Analyzing Cowboys’ 3rd Down Run Trends Thus Far in 2010
A few months back, I published an article on the Cowboys’ 3rd down run plays from last season. I did this to determine not only how successful the Cowboys were on these plays as compared to league averages, but also to learn if 3rd down runs held any strategic advantage over passes.
Here is a passage from that post:
In a recent post on why the Cowboys should pass out of “running” formations (and also in one on why teams should attempt a lot more 4th down plays), I spoke briefly about run/pass efficiency on 3rd down. In short, NFL offenses fair much better when running the ball on 3rd and short (particularly 3rd and 1-3, but up until 3rd and 5). Incredibly, running the ball is just as effective as passing up through 3rd and 10. You can click the link above to read more about why this is so and view a graph displaying the conversion rates.
Nonetheless, I wanted to compare the Cowboys’ 2009 results with the league-wide numbers. How effective was the offense when they ran the ball in “obvious” passing situations? Note that these results (above) may be (very slightly) off from the numbers of Stats, Inc. or other unofficial stats companies because I did not use the televised ‘down and distance.’ For example, the televised version of a game may have mislabeled a play as ’3rd and 1′ when it was really closer to ’3rd and 2,’ and I have corrected for these mistakes to the best of my ability.
Notice the Cowboys’ yards-per-carry steadily rose (other than on 3rd and 6) as the yards-to-go increased. This is obviously due to personnel and the game situation. A defense which has substituted dime personnel on a 3rd and 10 is much more likely to yield a significant gain on the ground. Of course, the yards-per-carry means nothing if the Cowboys are not achieving first downs.
The chart to the right displays the conversion rate of all Cowboys’ 3rd down plays (of 10 or less yards-to-go) in 2009. As you can see, the Cowboys were more efficient on 3rd and 1 or 2 when running the ball. They converted 17/21 (81.0%) plays in these situations, compared to only 7/11 (63.6%) when passing.
As the distance-to-go increased, however, the conversion rate on runs dropped. The Cowboys converted zero 3rd downs when running the ball with 8+ yards to go (although they attempted just four).
Interestingly, the conversion rate of 3rd down passes remained relatively stable, regardless of the distance-to-go. You can see a very slight drop in the Cowboys’ 3rd down passing efficiency, but for the most part, the conversion rate was flat. This is probably due more so to the team’s success in 3rd and long situations rather than an inability to convert on 3rd and short (when passing).
I give offensive coordinator Jason Garrett a lot of flack, but his 3rd down play-calling is generally outstanding. I’d still love to see him run more on 3rd and medium (the ‘Boys ran just seven times on 3rd and 3-6 all season, compared to 42 passes). Of course one would expect more passes in this range, but a slight increase in “surprise” runs would be in-tune with league-wide 3rd down conversion rates and could perhaps significantly aid the offense.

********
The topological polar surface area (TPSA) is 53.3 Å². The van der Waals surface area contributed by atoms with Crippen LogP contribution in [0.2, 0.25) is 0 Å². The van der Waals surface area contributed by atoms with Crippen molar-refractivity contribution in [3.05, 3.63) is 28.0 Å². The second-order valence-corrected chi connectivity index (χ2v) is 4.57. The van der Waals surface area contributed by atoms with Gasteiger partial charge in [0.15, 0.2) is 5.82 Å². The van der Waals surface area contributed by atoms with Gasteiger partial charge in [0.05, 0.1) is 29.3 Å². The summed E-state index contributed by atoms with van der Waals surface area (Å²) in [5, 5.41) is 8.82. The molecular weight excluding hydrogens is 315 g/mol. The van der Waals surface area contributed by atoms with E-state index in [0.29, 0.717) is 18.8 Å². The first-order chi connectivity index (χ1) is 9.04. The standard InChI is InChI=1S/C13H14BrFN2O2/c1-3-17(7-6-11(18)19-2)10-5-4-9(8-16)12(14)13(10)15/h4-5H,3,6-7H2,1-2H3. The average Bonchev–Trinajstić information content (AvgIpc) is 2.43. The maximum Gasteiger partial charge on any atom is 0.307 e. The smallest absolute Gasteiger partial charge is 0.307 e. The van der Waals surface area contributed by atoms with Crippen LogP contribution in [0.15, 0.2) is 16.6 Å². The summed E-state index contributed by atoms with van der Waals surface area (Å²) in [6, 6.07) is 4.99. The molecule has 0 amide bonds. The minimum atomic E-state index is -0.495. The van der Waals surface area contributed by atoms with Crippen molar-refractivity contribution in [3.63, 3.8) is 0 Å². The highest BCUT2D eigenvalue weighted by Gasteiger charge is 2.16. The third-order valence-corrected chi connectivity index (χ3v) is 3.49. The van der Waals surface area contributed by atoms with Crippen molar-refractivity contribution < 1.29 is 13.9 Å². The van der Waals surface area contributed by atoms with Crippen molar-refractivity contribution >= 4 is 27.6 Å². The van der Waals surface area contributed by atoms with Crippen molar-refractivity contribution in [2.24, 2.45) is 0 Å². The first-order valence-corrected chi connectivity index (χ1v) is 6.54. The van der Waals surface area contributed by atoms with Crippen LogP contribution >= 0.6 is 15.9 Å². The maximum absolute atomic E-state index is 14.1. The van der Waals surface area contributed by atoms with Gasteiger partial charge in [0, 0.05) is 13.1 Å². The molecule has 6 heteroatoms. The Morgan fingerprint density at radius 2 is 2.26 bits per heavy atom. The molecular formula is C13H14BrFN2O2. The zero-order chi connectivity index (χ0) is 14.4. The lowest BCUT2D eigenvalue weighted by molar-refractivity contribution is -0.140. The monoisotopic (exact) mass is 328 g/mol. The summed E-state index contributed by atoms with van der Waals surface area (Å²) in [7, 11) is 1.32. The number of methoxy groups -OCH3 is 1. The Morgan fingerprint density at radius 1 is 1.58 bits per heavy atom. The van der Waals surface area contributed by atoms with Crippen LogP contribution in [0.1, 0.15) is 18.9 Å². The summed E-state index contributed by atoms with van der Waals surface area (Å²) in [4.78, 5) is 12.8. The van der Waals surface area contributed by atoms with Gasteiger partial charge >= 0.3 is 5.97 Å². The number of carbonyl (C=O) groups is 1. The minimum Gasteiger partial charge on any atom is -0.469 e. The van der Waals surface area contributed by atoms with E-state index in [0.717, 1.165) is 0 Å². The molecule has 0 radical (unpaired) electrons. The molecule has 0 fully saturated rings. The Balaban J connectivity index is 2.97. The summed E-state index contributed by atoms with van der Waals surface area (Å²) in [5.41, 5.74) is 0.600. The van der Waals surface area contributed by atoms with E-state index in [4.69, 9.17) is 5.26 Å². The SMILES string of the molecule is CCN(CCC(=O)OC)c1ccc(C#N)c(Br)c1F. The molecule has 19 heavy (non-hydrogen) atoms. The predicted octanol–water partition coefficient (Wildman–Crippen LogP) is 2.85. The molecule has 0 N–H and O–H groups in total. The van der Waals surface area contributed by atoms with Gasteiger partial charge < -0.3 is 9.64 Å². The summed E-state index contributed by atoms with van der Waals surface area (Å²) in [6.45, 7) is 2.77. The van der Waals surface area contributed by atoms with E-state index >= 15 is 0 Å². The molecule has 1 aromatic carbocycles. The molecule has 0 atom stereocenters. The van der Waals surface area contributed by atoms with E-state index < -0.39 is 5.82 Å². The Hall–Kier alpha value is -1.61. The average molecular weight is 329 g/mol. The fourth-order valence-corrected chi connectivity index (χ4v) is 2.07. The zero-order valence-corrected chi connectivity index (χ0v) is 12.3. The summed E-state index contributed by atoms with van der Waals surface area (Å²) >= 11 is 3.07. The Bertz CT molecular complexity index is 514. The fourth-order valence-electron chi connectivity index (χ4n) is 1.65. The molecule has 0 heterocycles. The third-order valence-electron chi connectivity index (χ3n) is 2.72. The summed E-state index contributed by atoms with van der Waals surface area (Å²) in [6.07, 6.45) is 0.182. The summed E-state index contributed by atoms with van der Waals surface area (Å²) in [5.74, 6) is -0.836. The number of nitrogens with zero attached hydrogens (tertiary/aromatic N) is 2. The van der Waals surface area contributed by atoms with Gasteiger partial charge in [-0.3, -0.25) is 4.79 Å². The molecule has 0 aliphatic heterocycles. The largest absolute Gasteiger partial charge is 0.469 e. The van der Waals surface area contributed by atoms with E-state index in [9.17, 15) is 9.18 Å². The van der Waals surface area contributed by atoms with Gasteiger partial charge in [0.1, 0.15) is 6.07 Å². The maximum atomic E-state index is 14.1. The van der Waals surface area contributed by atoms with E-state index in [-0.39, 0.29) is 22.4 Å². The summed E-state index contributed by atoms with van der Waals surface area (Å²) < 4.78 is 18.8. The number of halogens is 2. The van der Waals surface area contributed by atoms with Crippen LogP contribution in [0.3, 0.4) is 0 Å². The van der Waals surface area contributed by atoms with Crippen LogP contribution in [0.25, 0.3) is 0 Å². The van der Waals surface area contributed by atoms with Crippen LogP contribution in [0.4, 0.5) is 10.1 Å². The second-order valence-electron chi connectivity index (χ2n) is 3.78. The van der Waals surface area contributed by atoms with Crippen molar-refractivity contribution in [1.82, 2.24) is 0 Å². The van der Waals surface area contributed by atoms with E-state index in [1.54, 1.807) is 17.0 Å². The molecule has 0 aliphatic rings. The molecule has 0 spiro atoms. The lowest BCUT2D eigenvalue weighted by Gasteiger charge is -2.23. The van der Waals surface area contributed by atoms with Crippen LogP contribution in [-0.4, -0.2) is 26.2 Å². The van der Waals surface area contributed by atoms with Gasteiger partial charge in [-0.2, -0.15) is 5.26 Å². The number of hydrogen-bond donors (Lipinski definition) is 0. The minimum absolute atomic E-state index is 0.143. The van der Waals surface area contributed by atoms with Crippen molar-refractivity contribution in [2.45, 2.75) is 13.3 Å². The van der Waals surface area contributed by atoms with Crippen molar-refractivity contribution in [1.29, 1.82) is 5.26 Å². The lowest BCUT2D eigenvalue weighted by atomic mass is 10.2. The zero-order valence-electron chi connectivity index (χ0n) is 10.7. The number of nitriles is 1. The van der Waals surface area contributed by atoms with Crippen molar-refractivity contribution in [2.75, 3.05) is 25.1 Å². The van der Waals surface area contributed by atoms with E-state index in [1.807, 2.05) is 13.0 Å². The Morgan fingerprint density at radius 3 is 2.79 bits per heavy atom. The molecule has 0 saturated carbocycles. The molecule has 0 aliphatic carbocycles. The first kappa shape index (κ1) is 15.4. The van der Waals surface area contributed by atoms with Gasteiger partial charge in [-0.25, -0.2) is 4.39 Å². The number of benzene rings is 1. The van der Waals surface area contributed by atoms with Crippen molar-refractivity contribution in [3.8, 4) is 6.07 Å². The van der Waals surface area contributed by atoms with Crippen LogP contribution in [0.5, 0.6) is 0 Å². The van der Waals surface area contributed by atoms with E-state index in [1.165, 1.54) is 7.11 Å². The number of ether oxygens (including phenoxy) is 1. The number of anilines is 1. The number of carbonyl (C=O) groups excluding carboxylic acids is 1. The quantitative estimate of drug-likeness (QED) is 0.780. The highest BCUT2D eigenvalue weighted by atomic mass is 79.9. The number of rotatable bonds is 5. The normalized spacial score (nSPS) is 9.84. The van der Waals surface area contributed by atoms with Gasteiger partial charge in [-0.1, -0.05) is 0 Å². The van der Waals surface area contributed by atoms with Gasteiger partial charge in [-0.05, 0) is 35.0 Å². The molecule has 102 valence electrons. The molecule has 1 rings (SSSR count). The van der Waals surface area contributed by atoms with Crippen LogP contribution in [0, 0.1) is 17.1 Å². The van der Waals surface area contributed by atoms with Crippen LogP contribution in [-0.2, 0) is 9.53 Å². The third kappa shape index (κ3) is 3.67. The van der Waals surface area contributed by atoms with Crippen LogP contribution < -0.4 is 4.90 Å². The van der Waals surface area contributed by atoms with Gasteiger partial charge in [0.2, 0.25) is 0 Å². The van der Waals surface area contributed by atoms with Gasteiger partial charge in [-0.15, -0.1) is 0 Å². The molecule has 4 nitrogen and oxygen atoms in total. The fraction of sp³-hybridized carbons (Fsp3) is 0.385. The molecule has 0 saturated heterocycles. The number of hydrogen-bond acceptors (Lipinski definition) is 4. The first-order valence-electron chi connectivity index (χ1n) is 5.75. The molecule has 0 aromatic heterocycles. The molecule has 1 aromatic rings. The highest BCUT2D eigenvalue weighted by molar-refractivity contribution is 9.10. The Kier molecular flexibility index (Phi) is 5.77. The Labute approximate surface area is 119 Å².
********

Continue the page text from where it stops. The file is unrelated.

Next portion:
2010 3rd Down Runs
You can see above that the Cowboys’ 3rd down play-calling in 2009 fell in line with league averages: running was more successful than passing up until 3rd and 6. I praised Garrett for his 3rd down play-calling last season, but I still hoped to see more 3rd downs runs this year.
So far, we are seeing those runs. The chart to the left displays my findings. Note that the sample size of plays is still small, so my mid-season and final analyses will be more statistically significant. Still, it is interesting to see what sort of trends we can determine early in the season, if any.
Through three weeks, Garrett has run the ball a lot more on 3rd and 1-5. In “true” short-yardage situations (one or two yards-to-go), the Cowboys have run on eight of nine plays this season. That 88.9 percent rate is higher than last year’s 70.0 percent run rate in the same situations. Further, the Cowboys are converting on a higher percentage of those runs.
On 3rd and 3-5, the Cowboys have run the ball twice this year. That may not seem like much, but note that the Cowboys ran the ball just five times in that range in all of 2009.
Of course, we can’t be sure whether these numbers mean anything or not yet, but in combination with some of Garrett’s other early-season trends (which I will continue to detail throughout the bye week), it does appear as though the Cowboys’ much-scrutinized offensive coordinator is certainly using advanced statistics and game theory in a much more authoritative manner this season. . .and that is definitely a great thing.